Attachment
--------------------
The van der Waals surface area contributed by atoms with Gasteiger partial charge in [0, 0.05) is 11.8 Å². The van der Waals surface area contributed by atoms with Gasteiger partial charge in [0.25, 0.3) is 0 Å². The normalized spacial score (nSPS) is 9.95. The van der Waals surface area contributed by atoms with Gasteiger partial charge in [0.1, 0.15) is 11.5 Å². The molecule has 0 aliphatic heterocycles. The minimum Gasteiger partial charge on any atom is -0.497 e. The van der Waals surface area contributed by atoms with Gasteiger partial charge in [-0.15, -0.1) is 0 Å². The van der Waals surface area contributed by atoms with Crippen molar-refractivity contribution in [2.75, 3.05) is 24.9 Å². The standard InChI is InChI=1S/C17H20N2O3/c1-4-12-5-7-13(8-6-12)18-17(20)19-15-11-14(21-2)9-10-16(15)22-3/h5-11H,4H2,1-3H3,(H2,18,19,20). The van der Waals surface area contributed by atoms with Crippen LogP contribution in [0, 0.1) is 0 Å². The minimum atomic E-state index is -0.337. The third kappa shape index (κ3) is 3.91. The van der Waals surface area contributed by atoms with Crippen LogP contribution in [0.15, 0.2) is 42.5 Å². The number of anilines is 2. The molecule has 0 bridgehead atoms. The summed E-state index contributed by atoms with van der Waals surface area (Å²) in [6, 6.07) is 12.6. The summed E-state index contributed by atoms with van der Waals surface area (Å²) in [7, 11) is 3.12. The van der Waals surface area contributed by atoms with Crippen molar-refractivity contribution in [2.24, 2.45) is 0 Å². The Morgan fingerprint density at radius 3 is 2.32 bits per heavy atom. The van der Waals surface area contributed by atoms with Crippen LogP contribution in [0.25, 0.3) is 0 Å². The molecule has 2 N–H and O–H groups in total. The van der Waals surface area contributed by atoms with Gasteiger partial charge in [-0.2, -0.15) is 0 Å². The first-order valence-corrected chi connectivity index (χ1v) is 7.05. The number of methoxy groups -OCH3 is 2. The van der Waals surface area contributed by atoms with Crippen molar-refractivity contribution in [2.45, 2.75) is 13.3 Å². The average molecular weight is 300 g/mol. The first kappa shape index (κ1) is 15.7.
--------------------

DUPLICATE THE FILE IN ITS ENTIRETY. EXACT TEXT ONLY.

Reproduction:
The van der Waals surface area contributed by atoms with Gasteiger partial charge in [0, 0.05) is 11.8 Å². The van der Waals surface area contributed by atoms with Gasteiger partial charge in [0.25, 0.3) is 0 Å². The normalized spacial score (nSPS) is 9.95. The van der Waals surface area contributed by atoms with Gasteiger partial charge in [0.1, 0.15) is 11.5 Å². The molecule has 0 aliphatic heterocycles. The minimum Gasteiger partial charge on any atom is -0.497 e. The van der Waals surface area contributed by atoms with Gasteiger partial charge in [-0.15, -0.1) is 0 Å². The van der Waals surface area contributed by atoms with Crippen molar-refractivity contribution in [2.75, 3.05) is 24.9 Å². The standard InChI is InChI=1S/C17H20N2O3/c1-4-12-5-7-13(8-6-12)18-17(20)19-15-11-14(21-2)9-10-16(15)22-3/h5-11H,4H2,1-3H3,(H2,18,19,20). The van der Waals surface area contributed by atoms with Crippen LogP contribution in [0, 0.1) is 0 Å². The minimum atomic E-state index is -0.337. The third kappa shape index (κ3) is 3.91. The van der Waals surface area contributed by atoms with Crippen LogP contribution in [0.15, 0.2) is 42.5 Å². The number of anilines is 2. The molecule has 0 bridgehead atoms. The summed E-state index contributed by atoms with van der Waals surface area (Å²) in [6, 6.07) is 12.6. The summed E-state index contributed by atoms with van der Waals surface area (Å²) in [7, 11) is 3.12. The van der Waals surface area contributed by atoms with Crippen molar-refractivity contribution in [2.24, 2.45) is 0 Å². The Morgan fingerprint density at radius 3 is 2.32 bits per heavy atom. The van der Waals surface area contributed by atoms with Crippen LogP contribution in [0.25, 0.3) is 0 Å². The molecule has 2 N–H and O–H groups in total. The van der Waals surface area contributed by atoms with Gasteiger partial charge in [-0.2, -0.15) is 0 Å². The first-order valence-corrected chi connectivity index (χ1v) is 7.05. The number of methoxy groups -OCH3 is 2. The van der Waals surface area contributed by atoms with Crippen molar-refractivity contribution in [2.45, 2.75) is 13.3 Å². The average molecular weight is 300 g/mol. The first kappa shape index (κ1) is 15.7.